School board approves new budget

by Jim Boyle


After sifting through the impacts of a win-some, lose-some legislative session, the Elk River Area School Board approved on June 24 its 2013-14 budget.

The budget has projected revenues of $126,531,519 and projected expenditures of $129,365,591, resulting in nearly $3 million in deficit spending.

An earlier version of the budget included a mix of budget cuts totaling nearly $2.7 million and $2.1 million in deficit spending.

The funding formula was increased by 1.5 percent and the district will get more special education funding, but Superintendent Mark Bezek told the board that the Legislature “dropped a couple bombs.”

Bezek pointed to the mandated set-aside for staff development and another unfunded mandate calling for the district to prepare for a new system of teacher evaluations.

School Board Chairwoman Jane Bunting summarized it this way: “Everything we got has been taken away with mandates.”

Greg Hein, the Elk River Area School District’s executive director of business services didn’t disagree.

“That’s true the first year,” he said. “Things are a little better in the second year.”

That’s when money for all-day, every-day kindergarten will kick in.

As for this coming year’s budget, the Elk River Area School District has added back into its budget a 2 percent set-aside for staff development that previous sessions of the Legislature waived.

Hein said this piece of general revenue, which in past years could be spent however the district chose, will now be spent after a committee, comprised primarily of teachers and some district officials, is assembled to discuss how to handle it.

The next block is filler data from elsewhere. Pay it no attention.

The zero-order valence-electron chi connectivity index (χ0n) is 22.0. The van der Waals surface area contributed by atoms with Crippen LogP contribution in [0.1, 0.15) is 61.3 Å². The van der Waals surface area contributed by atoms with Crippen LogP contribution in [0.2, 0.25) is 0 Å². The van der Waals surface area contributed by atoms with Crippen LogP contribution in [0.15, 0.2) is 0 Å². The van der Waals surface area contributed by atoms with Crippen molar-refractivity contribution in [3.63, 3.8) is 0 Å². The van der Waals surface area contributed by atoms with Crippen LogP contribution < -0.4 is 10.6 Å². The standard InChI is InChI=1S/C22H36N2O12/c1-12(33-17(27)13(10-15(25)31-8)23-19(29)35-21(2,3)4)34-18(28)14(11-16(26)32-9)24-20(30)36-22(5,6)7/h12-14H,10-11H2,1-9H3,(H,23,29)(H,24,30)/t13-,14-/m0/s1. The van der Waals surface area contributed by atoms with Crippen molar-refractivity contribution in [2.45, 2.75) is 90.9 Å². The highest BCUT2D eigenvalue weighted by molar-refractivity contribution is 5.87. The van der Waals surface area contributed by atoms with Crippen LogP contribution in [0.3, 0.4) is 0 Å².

This group and the board could agree to waive the set-aside funds.

District 728 officials and teachers have not had time to talk yet about forming a committee or what to do with staff development funds.

“It’s so new,” Hein said of the Legislature’s actions. “I don’t believe there has been any activity.”

The Elk River school district had been spending $178,000 on staff development without any mandates pressuring them to spend more. That line item in the budget has been pulled.

The district will have to establish the structure and a principal component this year, and the new evaluations will start the following year, Hein said.

There had been money in proposed legislation this spring to help defray set-up costs, but it was stripped from the larger bill it was in before final approval.

The Elk River Area School District exceeded its plans to cut more than $2.6 million from this year’s budget. The plan is to cut another $2.6 million or more from the 2014-15 school budget.

This year’s deficit spending will take the school district’s unassigned fund balance down from $12 million to $9 million. School Board policy requires at least 5 percent of its budget or $5.3 million in an unassigned fund balance, leaving a $3.8 million surplus.

“Assuming we cut the $2.75 million next year, we will have a surplus of $636,000,” Hein said.

Revenue sources for the budget include state revenue (80 percent), local property taxes (14 percent), federal revenue (3 percent) and other local revenue (3 percent).

Expenditures are directed toward salaries and wages (58 percent), employee benefits (22 percent), purchased services (11 percent), transfers (4 percent), buildings and equipment (3 percent) and supplies (2 percent).